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The Journey in Fantasy

"There's a lot of travel in fantasy novels."

No shit, right?

I am currently reading George Martin's A Dance With Dragons and I was reminded of that statement, partly because it is the travel I dislike the most in fantasy books, that meandering, plot padding, vaguely historical tour of a made up land. I've had very little tolerance for that kind of travel since I was a teenager and read a lot of fantasy novels. I've been known to describe Lord of the Rings as a bunch of hobbits walking down a road, stopping for lunch, singing, looking at trees, oh, look, walking, walking for hundreds of pages.

But wait!

A demon!

Half a page later, back to walking for six chapters.

Still, there's no denying that the journey of a character, or a bunch of characters, is important in a fantasy novel. Perhaps moreso than other books of different genres, since the journey brings, first and foremost, a sense of scope, of grandeur. No matter the success or not of the novel or series, that scope is one of the things that fantasy plies it trade in. Some of the work--and indeed, this can be applied to speculative fiction in general--would probably be better served by toning down the scope of its vision, by authors turning their tales more personal, more intimate. I can't really count the number of times that I, personally, have felt that the world was in danger and that I needed to do something about it right this moment and so I set out from home with a backpack and my mates. Maybe other people feel that represent their lives. Who knows. I pity your friends if you do. Still, there is the counter argument that for fantasy the scope, the sweep, the importance of what is happening, is part of the attraction. Take that away and perhaps, like a Bollywood film without dancing, you have lost some of the charm that exists for a lot of people.

For a fantasy novel, it's easy to connect a journey to a strong end goal and the quest is an easy way to solve that. Pick up person A, go to location B, steal item D, return here for instruction H. I remember David Eddings' Belgariad, which I read when I was thirteen or fourteen, did that a lot. It continues still. Steven Erikson's series was not immune to item securing. There's nothing wrong with it as an idea, but it can be a lazy plot device, and Erikson uses it both in both a good way and a bad way in his Malazan series. He did the journey and quest best in Dead House Gates, at least to my mind, with the retreating army struggling from point to point, the assassin who takes a book to a prophet, and the immortal whose memory is deliberately broken, but who wanders the landscape aimlessly with a guard who hopes he never remembers. He does it to less success in House of Chains, where the barbarian character leads his war party and later goes searching for a sword and a horse. The difference between the two, I think, is that the second feels so contrived, so created, that you can feel the hand of the author guiding the characters back and forth, while in the first, the overall result is a much more organic one, with the hand of the author hidden behind characterisation and narrative. It'll be taste that lets you go either way on the decision of what you find works and what doesn't.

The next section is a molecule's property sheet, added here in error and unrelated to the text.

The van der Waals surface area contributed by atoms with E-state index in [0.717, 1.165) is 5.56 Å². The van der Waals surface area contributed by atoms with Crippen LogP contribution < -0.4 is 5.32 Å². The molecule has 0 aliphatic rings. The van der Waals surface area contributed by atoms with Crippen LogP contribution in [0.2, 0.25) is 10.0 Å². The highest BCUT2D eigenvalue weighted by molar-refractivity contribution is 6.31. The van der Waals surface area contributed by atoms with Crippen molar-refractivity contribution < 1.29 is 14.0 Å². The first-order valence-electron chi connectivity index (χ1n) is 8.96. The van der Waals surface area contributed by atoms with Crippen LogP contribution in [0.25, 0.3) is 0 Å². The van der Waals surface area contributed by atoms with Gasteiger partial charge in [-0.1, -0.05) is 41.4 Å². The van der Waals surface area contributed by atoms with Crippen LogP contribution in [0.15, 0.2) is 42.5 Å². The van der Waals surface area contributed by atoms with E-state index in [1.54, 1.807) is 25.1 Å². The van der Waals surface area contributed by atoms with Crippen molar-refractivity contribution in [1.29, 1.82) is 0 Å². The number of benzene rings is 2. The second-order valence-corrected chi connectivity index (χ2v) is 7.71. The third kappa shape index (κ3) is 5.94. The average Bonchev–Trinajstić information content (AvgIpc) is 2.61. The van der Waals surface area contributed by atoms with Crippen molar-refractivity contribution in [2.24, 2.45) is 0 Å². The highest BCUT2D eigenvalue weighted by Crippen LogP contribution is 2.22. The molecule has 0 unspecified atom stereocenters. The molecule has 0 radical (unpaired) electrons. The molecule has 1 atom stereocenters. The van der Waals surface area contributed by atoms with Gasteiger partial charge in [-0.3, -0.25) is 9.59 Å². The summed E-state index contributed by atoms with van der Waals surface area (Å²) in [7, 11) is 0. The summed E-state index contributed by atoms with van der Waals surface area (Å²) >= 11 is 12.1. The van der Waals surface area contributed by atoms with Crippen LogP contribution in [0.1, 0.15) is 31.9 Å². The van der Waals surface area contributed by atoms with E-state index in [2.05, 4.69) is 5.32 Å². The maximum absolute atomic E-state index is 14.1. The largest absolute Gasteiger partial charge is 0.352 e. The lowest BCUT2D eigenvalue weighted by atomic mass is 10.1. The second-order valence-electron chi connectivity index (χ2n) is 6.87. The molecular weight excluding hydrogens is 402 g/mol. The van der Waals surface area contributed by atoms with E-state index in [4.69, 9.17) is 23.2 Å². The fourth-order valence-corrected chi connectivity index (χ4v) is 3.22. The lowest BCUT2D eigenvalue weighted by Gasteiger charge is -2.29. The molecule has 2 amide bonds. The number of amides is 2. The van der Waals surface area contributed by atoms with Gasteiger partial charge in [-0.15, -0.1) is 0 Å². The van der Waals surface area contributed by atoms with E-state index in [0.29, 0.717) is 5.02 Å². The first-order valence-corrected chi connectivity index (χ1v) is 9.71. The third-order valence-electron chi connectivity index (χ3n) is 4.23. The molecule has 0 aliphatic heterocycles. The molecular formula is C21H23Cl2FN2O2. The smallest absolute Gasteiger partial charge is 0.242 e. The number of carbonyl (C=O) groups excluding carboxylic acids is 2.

Still, there is something interesting in the idea of removing the journey of the fantasy novel. At the moment, I can't think of any fantasy novel without one journey, but I am sure it's out there.* The question that interests me, however, is if by the removal of the journey you can still let in that sense of scope, that grandeur of the world you have created--I guess it's not too difficult to weave in back flashes, use characters from different parts of the world, and so on and so forth. But still, it's interesting, at least as a vague sense of thought and nudging around, a conversation to have with yourself that doesn't require an answer.